The Five Graphic Novels that Made Me
I love a good graphic novel – who doesn’t right?
They are like comics but longer and more serious! They can also be incredible layered and interesting visual tales that are instantly accessible to all. I’ve been reading them for many years and here are my 5 favorites.
Maus by Art Spiegelman
Perhaps the Mona Lisa or Sistine Chapel of the graphic novel, Maus elevated the art form to levels it had previously been unaccustomed to. It has gained significant critical praise, won a Pulitzer prize (the first Graphic novel to do so), and now studied in academic circles and schools.
Maus is so striking because tackles such serious subject matter. It depicts the tale of a holocaust survivor who is being interviewed by his son about his experiences during the war. The author himself features as the interviewing character and the survivor is actually his own father who lived through the horror of Aushwitz. It is part memoir, part biography and part fiction. Adding to this heady mix is the fact the story is depicted with animals in place of humans – Jewish people are shown as mice; Germans are cats; non-Jewish Poles are pigs.
Maus is quite the unforgettable experience. Aside from all of the above, the story is beautifully drawn in a minimalist, black and white style with unconventional layouts and pacing. The beautiful artwork and striking animal characters give the novel a fantastical and subversive feel – as the horrific Holocaust tales are brutally depicted with child like drawings and pictures. You find yourself having to constantly remind yourself that the horror on the page actually happened and these kind little mice where actually the suffering Poles. It is heady and serious stuff no question, but Maus is a shocking, beautiful and tragic insight into one of the darkest chapters of human history and a must read for just about anyone.
Watchmen by Alan Moore & Dave Gibbons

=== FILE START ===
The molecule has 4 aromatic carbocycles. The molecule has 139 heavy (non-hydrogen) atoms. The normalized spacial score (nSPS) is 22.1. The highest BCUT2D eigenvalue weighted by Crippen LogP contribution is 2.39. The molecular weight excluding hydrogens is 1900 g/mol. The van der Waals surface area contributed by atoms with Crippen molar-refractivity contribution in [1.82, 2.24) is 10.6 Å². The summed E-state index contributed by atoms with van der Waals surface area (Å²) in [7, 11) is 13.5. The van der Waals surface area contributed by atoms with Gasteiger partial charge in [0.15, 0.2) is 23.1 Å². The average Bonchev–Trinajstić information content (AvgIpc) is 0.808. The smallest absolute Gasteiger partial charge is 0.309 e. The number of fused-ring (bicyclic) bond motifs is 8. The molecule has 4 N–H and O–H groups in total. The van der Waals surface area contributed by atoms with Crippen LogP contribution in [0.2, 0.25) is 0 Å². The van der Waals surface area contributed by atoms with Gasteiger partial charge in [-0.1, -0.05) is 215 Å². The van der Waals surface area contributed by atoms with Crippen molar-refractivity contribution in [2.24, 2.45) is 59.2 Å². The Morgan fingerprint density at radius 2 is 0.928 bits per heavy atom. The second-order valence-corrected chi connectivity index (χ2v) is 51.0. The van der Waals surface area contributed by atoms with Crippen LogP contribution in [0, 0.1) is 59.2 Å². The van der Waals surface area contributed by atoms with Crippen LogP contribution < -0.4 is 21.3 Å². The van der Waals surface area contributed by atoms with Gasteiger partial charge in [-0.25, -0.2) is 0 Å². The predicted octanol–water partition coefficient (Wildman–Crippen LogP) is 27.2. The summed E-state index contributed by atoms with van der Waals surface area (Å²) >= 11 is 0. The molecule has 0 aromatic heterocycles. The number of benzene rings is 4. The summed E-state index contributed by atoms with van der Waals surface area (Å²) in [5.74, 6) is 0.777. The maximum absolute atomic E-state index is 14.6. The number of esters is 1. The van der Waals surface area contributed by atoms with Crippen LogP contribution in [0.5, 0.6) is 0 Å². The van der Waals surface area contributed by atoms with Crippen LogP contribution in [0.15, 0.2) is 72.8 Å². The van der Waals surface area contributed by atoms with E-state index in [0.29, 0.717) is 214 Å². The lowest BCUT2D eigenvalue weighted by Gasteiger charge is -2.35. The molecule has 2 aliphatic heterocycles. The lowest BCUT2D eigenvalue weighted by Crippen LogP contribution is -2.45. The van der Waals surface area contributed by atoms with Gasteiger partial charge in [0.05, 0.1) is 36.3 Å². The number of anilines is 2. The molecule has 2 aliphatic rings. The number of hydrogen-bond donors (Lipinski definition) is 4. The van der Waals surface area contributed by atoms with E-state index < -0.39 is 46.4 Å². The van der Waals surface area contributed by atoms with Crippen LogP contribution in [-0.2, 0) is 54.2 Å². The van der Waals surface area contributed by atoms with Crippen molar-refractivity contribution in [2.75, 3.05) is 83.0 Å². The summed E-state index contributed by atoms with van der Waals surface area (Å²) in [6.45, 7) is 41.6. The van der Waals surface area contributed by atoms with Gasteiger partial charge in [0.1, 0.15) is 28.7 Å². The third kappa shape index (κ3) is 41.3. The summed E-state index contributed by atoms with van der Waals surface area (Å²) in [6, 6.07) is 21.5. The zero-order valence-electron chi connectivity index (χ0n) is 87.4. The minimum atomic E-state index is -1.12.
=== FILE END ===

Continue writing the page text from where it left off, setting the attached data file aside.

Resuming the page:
Watchmen is another critically acclaimed and established graphic novel, another masterpiece and standard bearer for the craft. It tells the tale of a group of retired and out of work superhero’s who have struggled to find their place in a fraught alternate mid 80s world. Legislation having outlawed superhero esk activity. Using the Vietnam war as a backdrop, the USA have gained a significant advantage against the Soviet Union due to the existence of Dr. Manhattan – a blue demi-god with infinite powers (who is the only being with any discernible superpowers despite the cast of costumed heroes). Due to this victory, and this living god, the world is fraught and tense and exists on the edge of nuclear war. We follow a band of these retired costumed heroes as they attempt to solve the murder of one of their former team members. Weaved into this tale are real world events and people that contribute real weight and context to the tale – Richard Nixon features and there is also an incredible passage wherein Dr. Manhattan single-handedly wins the Vietnam war for the Americans.
Essentially the smart mans superhero story – it is far from your standard superhero entertainment and it is imbued with imagery, symbolism and numerous themes. Penned by the legendary Alan Moore and illustrated beautifully by Dave Gibbons, Watchmen examines the role of the superhero in a credible, established real world setting where there prescience isn’t necessarily a good thing.
Marvels Civil War by Mark Millar & Steve McNiven
Another superhero recommendation! How very cliché and trendy. Were living very much in the age of the superhero given the copious, multi-million dollar grossing films populating the cinemas every summer (and for many summers to come given the announced releases). Also Civil War itself will be getting an adaptation of sorts in 2016, given the announcement of Captain America 3 – Civil War, but some of us were there before it was cool goddammit!